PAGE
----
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Students set salmon on two-year journey
By PAUL BALCERAK
For students at PineCrest Elementary, it was a field trip. For a handful of young salmon, however, Monday afternoon was the start of a two-year roundtrip to the ocean and back.
This is so sad were letting them all go! fifth-grader Natalie said facetiously as she and her classmates released the salmon into Clear Creek.
The annual ritual of sorts is all part of the Central Kitsap Kiwanis Clubs Salmon in the Classroom project. The project starts each year with kids raising salmon in fish tanks in their classrooms and ends with the release of the salmon and a few other enviro-friendly activities on Clear Creek Trail.
The goal is to try to get the people to appreciate the environment, especially at a young age, Kiwanis Club member and project co-founder Sam Holcomb said.
The program is at its apex right now. Since March 11 and until April 11, students will be releasing salmon, planting trees and getting up to speed on how to be good stewards of mother nature.
The advice they get will be some of the best available, too, as theyre guided by local experts and Kiwanis members some of whom have been guiding the project for many of its 20 years.
Clear Creek is unique theres nothing like it, Day explained to his audience as he explained the process of salmon leaving the stream for the ocean and returning.
As the salmon are transferred from their fish tank at PineCrest into a bucket and then into Clear Creek, they learn their new waters and memorize them for the return trip. In two years, after some of them have made it as far north as Alaska, theyll return to Clear Creek specifically not any other stream and spawn.
Its just amazing how they do it, Day said.
Day has been working with the Kiwanis Club on the project for 20 years. He and Holcomb have seen the program evolve over the last two decades and are now privy to a generation that knows more than ever about environmental issues.
It is changing, Holcomb said. More and more young kids know about (environmentalism).
Theres a lot more awareness that we need to protect our aquatic resources.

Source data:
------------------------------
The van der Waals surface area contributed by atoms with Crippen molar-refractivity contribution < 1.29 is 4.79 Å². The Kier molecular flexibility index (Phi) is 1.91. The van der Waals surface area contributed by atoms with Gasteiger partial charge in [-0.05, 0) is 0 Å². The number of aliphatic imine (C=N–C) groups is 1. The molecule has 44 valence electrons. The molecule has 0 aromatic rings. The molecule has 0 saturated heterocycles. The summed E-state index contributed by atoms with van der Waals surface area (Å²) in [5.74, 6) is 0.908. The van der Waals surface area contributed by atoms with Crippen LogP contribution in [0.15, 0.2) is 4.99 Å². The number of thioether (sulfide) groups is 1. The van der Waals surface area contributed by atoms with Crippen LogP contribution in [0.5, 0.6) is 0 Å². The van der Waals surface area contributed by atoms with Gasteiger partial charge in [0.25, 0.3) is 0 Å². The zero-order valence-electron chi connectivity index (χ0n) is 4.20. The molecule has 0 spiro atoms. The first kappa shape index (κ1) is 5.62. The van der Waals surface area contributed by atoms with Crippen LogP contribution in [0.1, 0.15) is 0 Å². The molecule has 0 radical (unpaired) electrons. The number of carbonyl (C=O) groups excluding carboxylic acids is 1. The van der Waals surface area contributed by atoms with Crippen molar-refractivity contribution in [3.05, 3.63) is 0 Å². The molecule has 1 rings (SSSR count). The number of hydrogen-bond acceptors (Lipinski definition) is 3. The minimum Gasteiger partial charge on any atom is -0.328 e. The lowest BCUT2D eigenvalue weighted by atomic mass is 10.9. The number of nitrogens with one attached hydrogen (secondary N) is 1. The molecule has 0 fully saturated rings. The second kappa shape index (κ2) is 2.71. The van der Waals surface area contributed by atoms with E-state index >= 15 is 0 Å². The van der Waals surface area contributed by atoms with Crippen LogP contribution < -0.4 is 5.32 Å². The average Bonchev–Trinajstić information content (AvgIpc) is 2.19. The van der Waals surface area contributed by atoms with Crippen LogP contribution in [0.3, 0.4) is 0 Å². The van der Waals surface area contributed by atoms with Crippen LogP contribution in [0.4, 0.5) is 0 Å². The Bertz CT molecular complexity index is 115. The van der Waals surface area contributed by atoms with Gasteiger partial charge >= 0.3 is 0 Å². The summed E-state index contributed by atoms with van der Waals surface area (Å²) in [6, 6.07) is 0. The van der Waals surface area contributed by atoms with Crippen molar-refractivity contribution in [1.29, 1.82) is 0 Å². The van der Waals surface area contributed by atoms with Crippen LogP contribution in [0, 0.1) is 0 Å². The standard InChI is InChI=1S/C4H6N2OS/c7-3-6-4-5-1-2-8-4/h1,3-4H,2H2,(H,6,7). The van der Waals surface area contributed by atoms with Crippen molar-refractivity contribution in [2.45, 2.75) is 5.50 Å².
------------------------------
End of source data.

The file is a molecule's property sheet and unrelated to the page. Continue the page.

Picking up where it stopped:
Its not just kids.
Its amazing, you know, were reaching a lot of parents, too, Holcomb said.
Some of those parents are ones who participated in Salmon in the Classroom as kids and are now taking their kids on the trip.
The length of the program may be a testament to its popularity among the kids.
Since taking over stewardship of the project at his school about seven years ago, Steve Robinson, fifth grade teacher at PineCrest Elementary, has been branded the salmon guy.
Its something they look forward to once theyre in my class because like I said, Im the salmon guy, Robinson said.
PineCrests Monday field trip also afforded kids an opportunity to learn about water quality and the effects trees can have on streams and watersheds.
When you plant trees along the watershed of Clear Creek, youre helping to keep all of this sand and dirt out of it, Day said at one point, pointing out how trashed the creek was.
Salmon like to spawn in loose gravel and pebbles.
While the kids may or may not catch on to some of the bigger themes organizers try to promote, they do get exposed to the idea of environmentalism and thats what the projects aim is.
Holcomb would just like for the next generation of city planners and developers to think before they act.
What I like to close it out with is, if weve changed everything that fast in 200 years, imagine what its going to be like in 100 years when your children, grandchildren are here, he said.